Joining a startup could be the best career move you ever make — or the worst. That’s because if you pick a winner and get in on the ground floor of what later becomes a successful company, you stand to reap substantial benefits, both financially and professionally. But if your radar is off and you sign on with a dud, the inverse is true — and it can take years to recover from the damages.
So how do you know when a company has potential? Is it all just luck whether you land at the next Facebook or become part of the often-quoted statistic that says that around 90% of startups fail? Should you take the huge risk that’s inherent in being part of launching a new venture?
The answer can be found in the types of questions you ask the startup’s hiring team before making your decision. During the interview process, bring up the following questions to extract the information you need from the company’s founders, managers, and employees.
Understanding the concept of “runway” as it applies to startups should be one of your first orders of business when considering whether or not to join one. The blog Coding VC describes runway as “how long your company can survive if your income and expenses stay constant,” and suggests that fledgling firms should have around 18 months of runway at the seed stage.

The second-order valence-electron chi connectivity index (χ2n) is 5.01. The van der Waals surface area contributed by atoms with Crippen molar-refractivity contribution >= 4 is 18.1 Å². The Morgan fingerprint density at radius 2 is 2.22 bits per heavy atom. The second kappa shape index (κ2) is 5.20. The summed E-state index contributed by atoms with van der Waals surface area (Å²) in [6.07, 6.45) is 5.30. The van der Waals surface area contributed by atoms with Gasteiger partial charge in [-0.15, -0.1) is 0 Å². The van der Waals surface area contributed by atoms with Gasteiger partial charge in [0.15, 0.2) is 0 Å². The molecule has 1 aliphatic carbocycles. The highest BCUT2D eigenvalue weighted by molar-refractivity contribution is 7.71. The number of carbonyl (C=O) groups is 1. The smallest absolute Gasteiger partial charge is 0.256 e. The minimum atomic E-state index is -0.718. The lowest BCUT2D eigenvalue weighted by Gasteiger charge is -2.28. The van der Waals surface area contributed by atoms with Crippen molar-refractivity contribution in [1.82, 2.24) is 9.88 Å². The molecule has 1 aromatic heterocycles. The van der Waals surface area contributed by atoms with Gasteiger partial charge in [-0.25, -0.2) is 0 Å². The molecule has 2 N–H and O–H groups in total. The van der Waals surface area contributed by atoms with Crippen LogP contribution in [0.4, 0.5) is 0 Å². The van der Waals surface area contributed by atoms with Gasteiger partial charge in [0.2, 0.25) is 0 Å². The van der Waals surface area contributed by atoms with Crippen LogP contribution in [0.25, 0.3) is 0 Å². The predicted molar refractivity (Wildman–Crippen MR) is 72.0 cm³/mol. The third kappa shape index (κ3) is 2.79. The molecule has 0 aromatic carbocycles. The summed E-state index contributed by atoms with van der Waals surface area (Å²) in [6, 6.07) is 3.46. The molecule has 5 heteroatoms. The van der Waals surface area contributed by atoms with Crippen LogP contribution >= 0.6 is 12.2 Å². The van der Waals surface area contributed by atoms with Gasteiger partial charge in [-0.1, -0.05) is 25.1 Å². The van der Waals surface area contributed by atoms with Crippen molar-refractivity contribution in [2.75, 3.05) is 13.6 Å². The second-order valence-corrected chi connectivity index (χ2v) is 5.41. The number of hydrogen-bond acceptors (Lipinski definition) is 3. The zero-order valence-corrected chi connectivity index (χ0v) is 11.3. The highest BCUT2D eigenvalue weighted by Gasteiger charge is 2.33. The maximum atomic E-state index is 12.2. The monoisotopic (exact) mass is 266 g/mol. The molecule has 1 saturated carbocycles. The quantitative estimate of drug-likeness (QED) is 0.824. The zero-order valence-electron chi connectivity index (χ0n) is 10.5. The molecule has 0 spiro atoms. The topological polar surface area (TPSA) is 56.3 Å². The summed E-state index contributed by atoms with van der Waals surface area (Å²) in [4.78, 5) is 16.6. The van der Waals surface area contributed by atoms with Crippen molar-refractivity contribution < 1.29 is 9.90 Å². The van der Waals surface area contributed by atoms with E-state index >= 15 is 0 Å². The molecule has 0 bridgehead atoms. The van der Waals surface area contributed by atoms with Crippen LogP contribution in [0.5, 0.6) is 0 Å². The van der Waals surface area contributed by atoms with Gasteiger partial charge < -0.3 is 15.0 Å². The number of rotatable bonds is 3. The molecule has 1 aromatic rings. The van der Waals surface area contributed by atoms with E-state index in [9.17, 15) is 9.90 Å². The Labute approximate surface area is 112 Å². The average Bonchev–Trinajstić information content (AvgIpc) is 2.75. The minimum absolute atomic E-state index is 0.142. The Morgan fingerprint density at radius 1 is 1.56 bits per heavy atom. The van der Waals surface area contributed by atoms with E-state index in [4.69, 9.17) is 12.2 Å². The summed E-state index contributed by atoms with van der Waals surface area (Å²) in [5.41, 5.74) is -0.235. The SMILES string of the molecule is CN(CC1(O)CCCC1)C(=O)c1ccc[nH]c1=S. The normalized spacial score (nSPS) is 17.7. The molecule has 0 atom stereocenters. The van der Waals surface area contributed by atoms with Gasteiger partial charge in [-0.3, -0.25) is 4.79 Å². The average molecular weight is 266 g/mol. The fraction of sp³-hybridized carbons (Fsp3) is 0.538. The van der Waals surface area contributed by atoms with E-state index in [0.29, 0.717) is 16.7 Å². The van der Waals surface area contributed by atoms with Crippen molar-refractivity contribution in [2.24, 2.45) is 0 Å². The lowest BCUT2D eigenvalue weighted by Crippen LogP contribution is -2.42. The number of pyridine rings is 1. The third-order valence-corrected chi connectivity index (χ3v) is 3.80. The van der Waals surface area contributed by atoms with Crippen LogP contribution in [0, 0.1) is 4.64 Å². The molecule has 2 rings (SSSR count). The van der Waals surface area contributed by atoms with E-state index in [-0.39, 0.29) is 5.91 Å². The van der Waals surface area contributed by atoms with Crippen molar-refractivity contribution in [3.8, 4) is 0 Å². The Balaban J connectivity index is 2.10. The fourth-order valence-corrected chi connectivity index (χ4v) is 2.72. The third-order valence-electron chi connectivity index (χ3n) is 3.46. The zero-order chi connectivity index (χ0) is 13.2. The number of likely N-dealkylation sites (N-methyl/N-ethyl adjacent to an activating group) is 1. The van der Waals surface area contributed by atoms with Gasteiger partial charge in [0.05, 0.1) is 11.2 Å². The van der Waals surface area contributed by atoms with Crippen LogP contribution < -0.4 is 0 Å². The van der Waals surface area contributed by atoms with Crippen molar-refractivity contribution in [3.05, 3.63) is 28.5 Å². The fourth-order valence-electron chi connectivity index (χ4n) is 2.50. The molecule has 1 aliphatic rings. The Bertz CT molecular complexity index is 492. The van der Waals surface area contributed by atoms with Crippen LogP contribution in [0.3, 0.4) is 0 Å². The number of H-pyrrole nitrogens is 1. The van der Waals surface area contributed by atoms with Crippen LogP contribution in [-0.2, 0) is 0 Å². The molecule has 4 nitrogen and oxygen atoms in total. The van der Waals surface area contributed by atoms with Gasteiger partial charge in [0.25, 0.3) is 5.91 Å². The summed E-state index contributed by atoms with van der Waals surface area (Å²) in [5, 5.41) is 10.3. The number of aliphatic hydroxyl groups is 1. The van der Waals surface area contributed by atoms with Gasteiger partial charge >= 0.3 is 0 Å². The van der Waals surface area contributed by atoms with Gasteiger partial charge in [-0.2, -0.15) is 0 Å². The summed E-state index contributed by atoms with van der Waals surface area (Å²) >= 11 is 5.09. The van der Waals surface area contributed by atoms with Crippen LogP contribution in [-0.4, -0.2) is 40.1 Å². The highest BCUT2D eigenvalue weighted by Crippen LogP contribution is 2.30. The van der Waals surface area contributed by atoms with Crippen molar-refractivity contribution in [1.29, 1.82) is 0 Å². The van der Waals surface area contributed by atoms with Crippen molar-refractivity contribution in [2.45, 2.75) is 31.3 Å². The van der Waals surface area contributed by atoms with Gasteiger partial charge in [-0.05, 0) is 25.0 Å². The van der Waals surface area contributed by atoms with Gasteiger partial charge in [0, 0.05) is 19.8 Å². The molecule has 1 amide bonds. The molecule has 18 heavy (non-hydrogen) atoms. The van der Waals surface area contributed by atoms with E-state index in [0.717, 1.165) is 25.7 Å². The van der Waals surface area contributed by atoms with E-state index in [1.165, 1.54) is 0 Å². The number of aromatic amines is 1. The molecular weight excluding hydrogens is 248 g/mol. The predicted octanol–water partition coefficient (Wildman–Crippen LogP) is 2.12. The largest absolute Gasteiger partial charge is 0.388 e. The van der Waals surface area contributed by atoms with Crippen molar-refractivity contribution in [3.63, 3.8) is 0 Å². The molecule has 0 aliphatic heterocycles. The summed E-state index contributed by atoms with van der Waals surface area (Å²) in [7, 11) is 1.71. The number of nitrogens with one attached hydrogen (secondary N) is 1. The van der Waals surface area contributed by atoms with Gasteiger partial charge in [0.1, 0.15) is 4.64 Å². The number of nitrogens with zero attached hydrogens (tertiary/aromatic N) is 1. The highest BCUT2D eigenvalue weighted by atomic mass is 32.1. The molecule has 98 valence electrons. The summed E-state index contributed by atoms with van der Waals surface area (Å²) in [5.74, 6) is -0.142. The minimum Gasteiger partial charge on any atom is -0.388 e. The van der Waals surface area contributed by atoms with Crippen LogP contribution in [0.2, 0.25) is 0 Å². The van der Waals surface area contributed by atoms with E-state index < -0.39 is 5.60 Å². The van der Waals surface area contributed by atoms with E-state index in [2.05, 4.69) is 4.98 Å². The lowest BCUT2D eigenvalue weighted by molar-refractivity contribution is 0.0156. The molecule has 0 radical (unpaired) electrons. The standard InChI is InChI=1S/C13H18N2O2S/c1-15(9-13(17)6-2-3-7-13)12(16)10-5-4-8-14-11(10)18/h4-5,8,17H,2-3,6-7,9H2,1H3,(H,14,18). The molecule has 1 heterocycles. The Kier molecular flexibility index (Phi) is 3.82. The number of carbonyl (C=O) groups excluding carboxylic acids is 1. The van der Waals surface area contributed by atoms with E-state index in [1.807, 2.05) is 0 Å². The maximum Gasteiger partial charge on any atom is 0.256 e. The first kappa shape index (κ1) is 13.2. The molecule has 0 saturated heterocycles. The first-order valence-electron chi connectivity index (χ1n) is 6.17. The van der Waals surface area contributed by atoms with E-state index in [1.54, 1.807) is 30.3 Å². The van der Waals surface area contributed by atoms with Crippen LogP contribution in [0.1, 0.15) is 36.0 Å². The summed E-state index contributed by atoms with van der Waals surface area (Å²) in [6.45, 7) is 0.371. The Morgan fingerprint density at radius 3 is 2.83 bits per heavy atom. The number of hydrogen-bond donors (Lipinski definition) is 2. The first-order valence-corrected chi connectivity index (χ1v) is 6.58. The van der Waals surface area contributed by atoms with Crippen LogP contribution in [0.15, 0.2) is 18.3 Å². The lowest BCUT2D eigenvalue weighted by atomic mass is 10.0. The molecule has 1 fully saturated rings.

By asking about the startup’s runway, you’re in essence finding out how financially stable it is. If you learn that the company only has six months of runway, for example, that may indicate that layoffs could occur in less than a year if fundraising doesn’t go as planned or the burn rate increases faster than projected.
Ben Mercer, who has worked in startups and also hired people for them as the co-founder of Personify XP, believes that asking about runway is the most important topic that a prospective staff member can hone in on. “You want job security, and knowing that you may only have a few months before the startup goes bust may not be a risk that you want to take,” says Mercer.
If you feel assured about the startup’s financial longevity, the next step is to probe into whether the organization seems like a good fit for you by asking about corporate values.
Pratibha Vuppuluri, who has more than a decade of experience in the financial services industry and is currently the chief blogger at She Started It, emphasizes the importance of “asking questions that really matter to you” before joining a startup company to gain a clearer idea of whether or not you’ll enjoy working there.
“For instance, you can ask questions about the core values of the company, about its mission and vision, as well as where does the company hope to be in five to 10 years,” Vuppuluri suggests. “You may also ask questions like what are their career plans for their employees, what trainings do they offer, or what are their plans for you should you join them.”
Once you’ve determined that the organization’s mission and values match your own, then it’s critical to get an idea of what it might feel like to actually work there day in and day out (or as in the case of many startups, night after night). While you may glean some sense of the corporate culture simply by participating in an interview at their offices, drilling down on some specifics can assist you in gaining a broader picture of how employees experience life at this particular startup.